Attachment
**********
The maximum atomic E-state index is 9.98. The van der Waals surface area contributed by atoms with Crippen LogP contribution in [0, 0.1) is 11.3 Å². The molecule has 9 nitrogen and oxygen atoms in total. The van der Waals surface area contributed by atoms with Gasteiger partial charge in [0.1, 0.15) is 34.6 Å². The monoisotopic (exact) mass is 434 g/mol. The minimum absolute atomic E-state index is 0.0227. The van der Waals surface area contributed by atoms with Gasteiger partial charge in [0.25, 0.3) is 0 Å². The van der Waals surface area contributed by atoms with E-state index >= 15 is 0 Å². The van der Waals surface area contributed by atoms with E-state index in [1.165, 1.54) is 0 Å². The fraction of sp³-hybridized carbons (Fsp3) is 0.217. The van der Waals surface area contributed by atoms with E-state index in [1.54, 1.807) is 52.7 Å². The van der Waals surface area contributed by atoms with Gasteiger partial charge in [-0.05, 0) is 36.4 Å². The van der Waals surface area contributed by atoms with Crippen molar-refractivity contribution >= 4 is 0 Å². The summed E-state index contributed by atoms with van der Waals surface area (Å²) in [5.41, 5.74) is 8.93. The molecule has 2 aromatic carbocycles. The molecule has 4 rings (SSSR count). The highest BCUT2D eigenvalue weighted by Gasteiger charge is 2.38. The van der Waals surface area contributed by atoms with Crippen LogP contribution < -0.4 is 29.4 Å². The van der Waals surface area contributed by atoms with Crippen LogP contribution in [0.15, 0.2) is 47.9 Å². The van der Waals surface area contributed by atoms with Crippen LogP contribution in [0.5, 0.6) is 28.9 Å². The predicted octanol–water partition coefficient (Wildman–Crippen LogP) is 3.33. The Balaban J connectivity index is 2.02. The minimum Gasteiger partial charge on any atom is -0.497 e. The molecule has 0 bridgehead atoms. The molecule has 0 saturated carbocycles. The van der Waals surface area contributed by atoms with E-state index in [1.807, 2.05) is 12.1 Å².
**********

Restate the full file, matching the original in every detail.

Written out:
The maximum atomic E-state index is 9.98. The van der Waals surface area contributed by atoms with Crippen LogP contribution in [0, 0.1) is 11.3 Å². The molecule has 9 nitrogen and oxygen atoms in total. The van der Waals surface area contributed by atoms with Gasteiger partial charge in [0.1, 0.15) is 34.6 Å². The monoisotopic (exact) mass is 434 g/mol. The minimum absolute atomic E-state index is 0.0227. The van der Waals surface area contributed by atoms with Gasteiger partial charge in [0.25, 0.3) is 0 Å². The van der Waals surface area contributed by atoms with E-state index >= 15 is 0 Å². The van der Waals surface area contributed by atoms with E-state index in [1.165, 1.54) is 0 Å². The fraction of sp³-hybridized carbons (Fsp3) is 0.217. The van der Waals surface area contributed by atoms with E-state index in [1.54, 1.807) is 52.7 Å². The van der Waals surface area contributed by atoms with Gasteiger partial charge in [-0.05, 0) is 36.4 Å². The van der Waals surface area contributed by atoms with Crippen molar-refractivity contribution >= 4 is 0 Å². The summed E-state index contributed by atoms with van der Waals surface area (Å²) in [5.41, 5.74) is 8.93. The molecule has 2 aromatic carbocycles. The molecule has 4 rings (SSSR count). The highest BCUT2D eigenvalue weighted by Gasteiger charge is 2.38. The van der Waals surface area contributed by atoms with Crippen LogP contribution < -0.4 is 29.4 Å². The van der Waals surface area contributed by atoms with Crippen LogP contribution in [0.15, 0.2) is 47.9 Å². The van der Waals surface area contributed by atoms with Crippen LogP contribution in [0.5, 0.6) is 28.9 Å². The predicted octanol–water partition coefficient (Wildman–Crippen LogP) is 3.33. The Balaban J connectivity index is 2.02. The minimum Gasteiger partial charge on any atom is -0.497 e. The molecule has 0 bridgehead atoms. The molecule has 0 saturated carbocycles. The van der Waals surface area contributed by atoms with E-state index in [1.807, 2.05) is 12.1 Å².